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Turkey Earthquake One Year On: Survivors Still Living In Tent & Container Cities Amid Gov’t Infighting

Turkey Earthquake One Year On: Survivors Still Living In Tent & Container Cities Amid Gov’t Infighting

Via Middle East Eye

When Turkish soldier Muslum Ozdemir died during a military operation in Iraq last month, a troubling back story emerged. He was from Kahramanmaras, the epicenter of the twin earthquakes that claimed the lives of more than 50,000 people in nearly 10 provinces on 6 February last year, and survived the disaster himself.

Before long, media discovered that Ozdemir’s family, who lost their home in the quake, were still living in a tent nearly a year after the disaster. The Kahramanmaras governor’s office disputed the images. It insisted that none of the province’s displaced still had to live in tents: “We have given a container unit to every earthquake victim.”

A man walks past a flooded street as diggers work to clean the rubble of collapsed buildings in Antakya, via AFP.

Yet residents responded by saying that Ozdemir’s family resorted to the tent because the small container they were given to live in was at risk of being set ablaze whenever they tried to heat it. The whole incident was a reminder that the conditions in Turkey’s earthquake zone continue to be acute and are largely ignored by the media.

Several humanitarian workers and experts visited the area recently, and one after another warned that the container cities, built with good intentions, were miserable.

The units would leak water from the roof, or flood during heavy rain. There was mud all over the living spaces, and the danger of fire was very high, making everyone uncomfortable. Access to water is available but remains burdensome for many, while employment lingers as a wider question.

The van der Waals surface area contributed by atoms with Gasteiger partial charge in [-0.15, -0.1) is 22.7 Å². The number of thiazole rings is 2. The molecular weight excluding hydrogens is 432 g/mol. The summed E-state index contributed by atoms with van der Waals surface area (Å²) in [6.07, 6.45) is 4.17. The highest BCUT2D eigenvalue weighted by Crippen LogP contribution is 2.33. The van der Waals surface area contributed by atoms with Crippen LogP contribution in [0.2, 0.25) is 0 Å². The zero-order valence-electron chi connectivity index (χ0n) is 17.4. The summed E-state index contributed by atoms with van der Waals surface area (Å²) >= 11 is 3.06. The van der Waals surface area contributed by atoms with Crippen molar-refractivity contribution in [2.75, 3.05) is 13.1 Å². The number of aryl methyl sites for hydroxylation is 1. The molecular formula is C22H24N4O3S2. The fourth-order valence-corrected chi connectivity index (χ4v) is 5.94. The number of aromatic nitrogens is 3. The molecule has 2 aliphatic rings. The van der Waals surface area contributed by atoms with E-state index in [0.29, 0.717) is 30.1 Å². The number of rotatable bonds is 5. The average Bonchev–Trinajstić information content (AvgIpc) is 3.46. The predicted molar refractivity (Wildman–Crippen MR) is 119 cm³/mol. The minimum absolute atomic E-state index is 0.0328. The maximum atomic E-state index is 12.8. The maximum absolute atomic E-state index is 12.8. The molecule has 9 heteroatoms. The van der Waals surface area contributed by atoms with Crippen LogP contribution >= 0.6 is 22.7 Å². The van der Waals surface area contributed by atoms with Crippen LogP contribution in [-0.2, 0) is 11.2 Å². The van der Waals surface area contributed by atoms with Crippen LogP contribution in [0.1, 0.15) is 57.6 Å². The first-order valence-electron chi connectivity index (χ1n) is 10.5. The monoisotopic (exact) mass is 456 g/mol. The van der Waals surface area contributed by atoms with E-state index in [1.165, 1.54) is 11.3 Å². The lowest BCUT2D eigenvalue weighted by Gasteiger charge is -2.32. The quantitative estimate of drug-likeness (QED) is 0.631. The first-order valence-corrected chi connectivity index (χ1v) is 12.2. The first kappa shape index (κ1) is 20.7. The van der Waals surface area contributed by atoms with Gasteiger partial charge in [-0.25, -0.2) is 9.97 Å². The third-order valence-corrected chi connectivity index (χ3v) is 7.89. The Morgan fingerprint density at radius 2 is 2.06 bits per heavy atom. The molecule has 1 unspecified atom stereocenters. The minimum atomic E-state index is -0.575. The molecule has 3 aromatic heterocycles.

Yet you don’t hear much in Turkey about these conditions, or the people suffering in them. Their plight is largely absent in the local media. While that should be surprising, it isn’t. Just a month after the earthquakes, the disaster and its victims began to slip away from the public consciousness.

First, a crisis within the opposition alliance over who should run against President Recep Tayyip Erdogan dominated the media in March. Then, the parliamentary and presidential elections took over in May. A new cabinet and new economic policy followed suit.

The earthquakes and their survivors were hardly seen – even on social media – when the landmark of three months came round.

It was a stark change from the 1999 earthquake that hit Izmit, 120km southeast of Istanbul, which killed nearly 19,000 people. The media coverage back then continued for at least a year, and people were reminded of the catastrophe over and over for years.

But today’s fast-paced media environment, which is also largely controlled by the government, consumes important topics and replaces them with another in a matter of hours.

Slow reconstruction

The earthquake toll is grim beyond the loss of life. The government says 227,000 buildings were destroyed or critically damaged, including historic churches, mosques, ancient sites, castles and other landmarks.

The government set up at least 215,000 temporary container homes in the disaster-hit provinces, hosting hundreds of thousands of earthquake victims. It has also provided rent aid to 349,000 households, and provided daily hot food and other services to more than four million people.

However, reconstruction efforts are going slower than expected. Erdogan himself promised in March that his government would build and deliver 319,000 residences to the victims in a year, pledging to construct a total of 650,000 in the future. 

Depremzede aileye şehit haberi geldi: Çadıra Türk bayrağı asıldı, ısıtıcı götürüldühttps://t.co/FjHXlRjdOO pic.twitter.com/xg7CshK0G8

— Gazete Pencere (@gazetepencere) January 13, 2024

His new environment and urbanization minister, Mehmet Ozhaseki, even went a step further, promising in September a total of 850,000 residences. Yet by this week, Erdogan had only been able to deliver 46,000 housing units in the earthquake zone, saying that his government will deliver 75,000 additional residences in Hatay alone in the next two months.

“Our aim is to bring together 15,000-20,000 residences and village houses with their beneficiaries every month in the following period,” he said in Hatay, one of the worst-hit provinces. “Thus, we will have delivered 200,000 housings by the end of the year, fulfilling our promise.”